The year in Russia is winding down with a spate of events that have alarmed many observers about the intentions of President Vladimir Putin and his government.
First, the state media-monitoring agency Roskomnadzor blocked the website of OVD-Info, which among other things has served as a clearinghouse connecting detained protesters with defense attorneys.
Then, a court in the northern city of Petrozavodsk sentenced prominent historian Yury Dmitriyev to 15 years in prison on indecency charges that supporters say were fabricated in retribution for his research into the crimes of dictator Josef Stalin and the Soviet government.
Next, the Russian Supreme Court ordered the shutdown of Memorial International, an umbrella human rights and historical research NGO that has played a prominent civil society role since the days of Soviet leader Mikhail Gorbachev’s policy of glasnost, or openness.
The same day, police in Irkutsk, Tomsk, Arkhangelsk, Barnaul, and Saratov detained and questioned former local coordinators for imprisoned opposition politician Aleksei Navalny.
It is, in fact, simply returning to totalitarianism and taking a bulldozer to all living things.”-- Journalist Zoya Svetova
One day later, on December 29, the Moscow City Court ordered the closure of the Moscow Memorial Human Rights Center, the flagship project of Memorial International in Russia.
Writing specifically about the Memorial International closure, longtime liberal politician Grigory Yavlinsky argued that it marked “the transition from an authoritarian regime to a totalitarian one.” The decision, he added, shows that Putin’s government “has proclaimed itself the successor of the Stalinist and Soviet regime.”
Journalist Kristina Astafurova wrote: “We enter 2022 without Memorial, with hundreds of political prisoners, with torture in our prisons, with dozens of people forced to emigrate just in the last year (and how many more will leave?).”
The Russian government’s intense, yearlong crackdown on dissent, independent journalism, and public activism comes amid speculation about the future as Putin’s current presidential term approaches its conclusion in 2024. Last year, the government pushed through a massive raft of constitutional amendments, the most important of which allows Putin to seek two more six-year terms and possibly remain in office until 2036.
Last September, the ruling United Russia party was awarded a constitutional majority in the State Duma, the lower house of parliament, in controversial elections that saw genuine opposition almost entirely sidelined.
Navalny was detained upon his return to Russia in January after weeks of medical treatment in Germany for a near-fatal nerve-agent poisoning in August 2020 that he blames on Russian security agents acting at Putin’s behest. Two weeks later, he was sentenced to 2 1/2 years in prison for a parole violation that he denies.
When a state tries to ban working on the memory [of state terror] and glorifies the organizer of that terror, it is clear in what direction it is moving.”-- Journalist Dmitry Kolezev
Navalny’s regional offices and his Anti-Corruption Foundation were branded “extremist” and shuttered, and his followers have been facing intensified persecution, pushing many of them to flee Russia.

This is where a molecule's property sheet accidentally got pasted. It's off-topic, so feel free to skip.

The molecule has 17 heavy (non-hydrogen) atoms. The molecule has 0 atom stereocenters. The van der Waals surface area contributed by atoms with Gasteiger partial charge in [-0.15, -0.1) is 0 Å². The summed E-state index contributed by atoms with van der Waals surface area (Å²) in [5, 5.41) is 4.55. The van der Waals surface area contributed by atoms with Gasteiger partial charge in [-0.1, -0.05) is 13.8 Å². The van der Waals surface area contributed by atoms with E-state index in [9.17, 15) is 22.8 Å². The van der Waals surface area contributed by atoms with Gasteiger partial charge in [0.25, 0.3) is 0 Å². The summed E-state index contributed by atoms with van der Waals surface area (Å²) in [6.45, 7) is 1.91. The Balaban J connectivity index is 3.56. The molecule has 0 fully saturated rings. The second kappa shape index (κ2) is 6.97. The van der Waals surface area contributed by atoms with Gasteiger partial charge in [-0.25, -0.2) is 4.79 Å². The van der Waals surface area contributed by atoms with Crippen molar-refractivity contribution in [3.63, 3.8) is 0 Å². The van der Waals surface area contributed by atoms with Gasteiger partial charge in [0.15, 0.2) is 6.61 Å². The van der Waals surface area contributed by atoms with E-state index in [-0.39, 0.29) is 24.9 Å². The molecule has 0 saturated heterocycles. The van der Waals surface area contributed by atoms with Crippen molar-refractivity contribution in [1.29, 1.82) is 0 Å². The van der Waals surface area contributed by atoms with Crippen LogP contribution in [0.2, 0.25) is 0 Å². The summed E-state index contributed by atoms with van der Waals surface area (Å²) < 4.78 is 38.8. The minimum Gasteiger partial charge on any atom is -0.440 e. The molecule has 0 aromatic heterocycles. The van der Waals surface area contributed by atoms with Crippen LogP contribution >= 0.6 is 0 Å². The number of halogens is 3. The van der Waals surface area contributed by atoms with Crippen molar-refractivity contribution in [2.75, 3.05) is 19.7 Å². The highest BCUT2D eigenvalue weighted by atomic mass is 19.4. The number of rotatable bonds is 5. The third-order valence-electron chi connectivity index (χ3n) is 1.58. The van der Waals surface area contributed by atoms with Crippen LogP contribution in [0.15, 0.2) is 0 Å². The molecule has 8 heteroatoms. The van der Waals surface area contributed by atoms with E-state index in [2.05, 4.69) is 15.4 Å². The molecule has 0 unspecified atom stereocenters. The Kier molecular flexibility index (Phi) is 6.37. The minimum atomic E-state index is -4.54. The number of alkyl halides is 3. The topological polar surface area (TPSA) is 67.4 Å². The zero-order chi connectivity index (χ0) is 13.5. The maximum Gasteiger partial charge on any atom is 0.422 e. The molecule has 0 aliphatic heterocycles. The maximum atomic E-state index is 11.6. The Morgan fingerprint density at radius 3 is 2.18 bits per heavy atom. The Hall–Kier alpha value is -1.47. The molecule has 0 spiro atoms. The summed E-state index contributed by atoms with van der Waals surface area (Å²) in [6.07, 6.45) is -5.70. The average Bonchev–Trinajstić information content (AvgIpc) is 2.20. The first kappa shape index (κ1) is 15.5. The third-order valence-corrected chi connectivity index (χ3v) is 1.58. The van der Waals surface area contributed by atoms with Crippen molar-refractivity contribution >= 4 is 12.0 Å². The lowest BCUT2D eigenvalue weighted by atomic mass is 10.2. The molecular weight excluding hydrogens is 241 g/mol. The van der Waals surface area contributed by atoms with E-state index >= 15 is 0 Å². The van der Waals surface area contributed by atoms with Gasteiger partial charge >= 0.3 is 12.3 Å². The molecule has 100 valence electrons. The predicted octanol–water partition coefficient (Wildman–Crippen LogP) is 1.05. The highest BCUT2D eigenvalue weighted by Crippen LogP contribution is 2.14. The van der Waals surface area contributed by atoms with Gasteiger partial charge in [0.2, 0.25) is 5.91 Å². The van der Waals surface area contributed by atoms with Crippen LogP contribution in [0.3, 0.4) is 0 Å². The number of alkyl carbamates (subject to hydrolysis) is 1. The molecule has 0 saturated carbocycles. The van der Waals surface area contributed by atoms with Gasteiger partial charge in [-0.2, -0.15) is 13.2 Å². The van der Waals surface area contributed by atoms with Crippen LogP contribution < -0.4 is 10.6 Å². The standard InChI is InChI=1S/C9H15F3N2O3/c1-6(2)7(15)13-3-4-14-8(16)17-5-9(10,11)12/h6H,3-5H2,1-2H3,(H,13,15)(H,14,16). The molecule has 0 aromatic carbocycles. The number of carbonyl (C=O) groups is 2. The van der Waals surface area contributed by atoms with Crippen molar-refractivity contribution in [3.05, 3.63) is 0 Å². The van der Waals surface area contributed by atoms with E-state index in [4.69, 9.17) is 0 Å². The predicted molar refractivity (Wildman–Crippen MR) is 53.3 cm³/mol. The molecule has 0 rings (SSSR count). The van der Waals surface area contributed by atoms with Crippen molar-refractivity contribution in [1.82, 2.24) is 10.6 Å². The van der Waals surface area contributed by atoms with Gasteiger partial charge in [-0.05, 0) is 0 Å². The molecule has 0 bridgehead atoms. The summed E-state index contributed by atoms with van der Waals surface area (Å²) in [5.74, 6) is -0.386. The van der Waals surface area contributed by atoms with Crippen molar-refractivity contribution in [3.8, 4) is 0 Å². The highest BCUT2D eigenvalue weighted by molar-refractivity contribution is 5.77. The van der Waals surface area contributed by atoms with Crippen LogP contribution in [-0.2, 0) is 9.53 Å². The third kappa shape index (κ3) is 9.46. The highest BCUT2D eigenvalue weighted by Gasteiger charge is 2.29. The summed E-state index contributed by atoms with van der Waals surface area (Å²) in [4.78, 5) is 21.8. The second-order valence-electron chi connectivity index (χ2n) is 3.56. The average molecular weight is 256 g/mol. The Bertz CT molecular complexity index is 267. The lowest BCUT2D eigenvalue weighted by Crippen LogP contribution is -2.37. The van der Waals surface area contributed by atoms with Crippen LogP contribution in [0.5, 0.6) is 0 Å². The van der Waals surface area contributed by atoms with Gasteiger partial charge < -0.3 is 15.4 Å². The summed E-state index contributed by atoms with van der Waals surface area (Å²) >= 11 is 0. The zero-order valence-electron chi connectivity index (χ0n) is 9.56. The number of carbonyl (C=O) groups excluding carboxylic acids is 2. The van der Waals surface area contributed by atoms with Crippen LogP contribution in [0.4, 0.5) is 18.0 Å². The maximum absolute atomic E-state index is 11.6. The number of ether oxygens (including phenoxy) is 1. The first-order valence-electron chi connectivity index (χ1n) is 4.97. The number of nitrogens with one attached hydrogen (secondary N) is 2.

“It is a fitting end to a year that began with Navalny’s imprisonment,” wrote journalist Dmitry Kolezev, who noted that Gorbachev had helped open Memorial, President Boris Yeltsin had been a member, and now Putin has shut it down. “Now it ends with this -- the destruction of Memorial…. When a state tries to ban working on the memory [of state terror] and glorifies the organizer of that terror, it is clear in what direction it is moving.”
Journalist and activist Zoya Svetova similarly wrote, in reaction to the decision to close Memorial International, that Putin’s government has “decided to untether itself and to stop imitating democracy.”
The technology of Russia’s future has been turned into the technology of Russia’s death.”-- Activist Roman Popkov
“It is, in fact, simply returning to totalitarianism and taking a bulldozer to all living things,” she wrote.
The Russian state’s assault on dissent has brought about collateral damage as well by co-opting institutions that should be dispensing justice and protecting democracy into the crackdown, observers said. Author and journalist Aleksandr Minkin argued that it was not just true that the “Supreme Court liquidated Memorial,” but also that “Putin liquidated the Supreme Court.”
Likewise, the Grani.ru human rights website posted on Twitter that “the ‘judge’ read out Putin’s verdict on closing the Memorial Human Rights Center.”
In regard to the government’s order to block the OVD-Info website, some observers saved their harshest criticism for Russian Internet giant Yandex for carrying out the state's order to block the site.
Yandex “was once a brilliant Russian company" and "a source of national pride,” blogger and activist Roman Popkov wrote, arguing that it has been “transformed into an instrument of censorship.”
“The technology of Russia’s future has been turned into the technology of Russia’s death,” he added.
Opposition activist Denis Bilunov called the liquidation of Memorial International a “strong signal.”
“It is like nailing down the lid of a coffin,” he wrote on Facebook. “I have the feeling that Putin’s steam engine cannot be diverted or stopped.”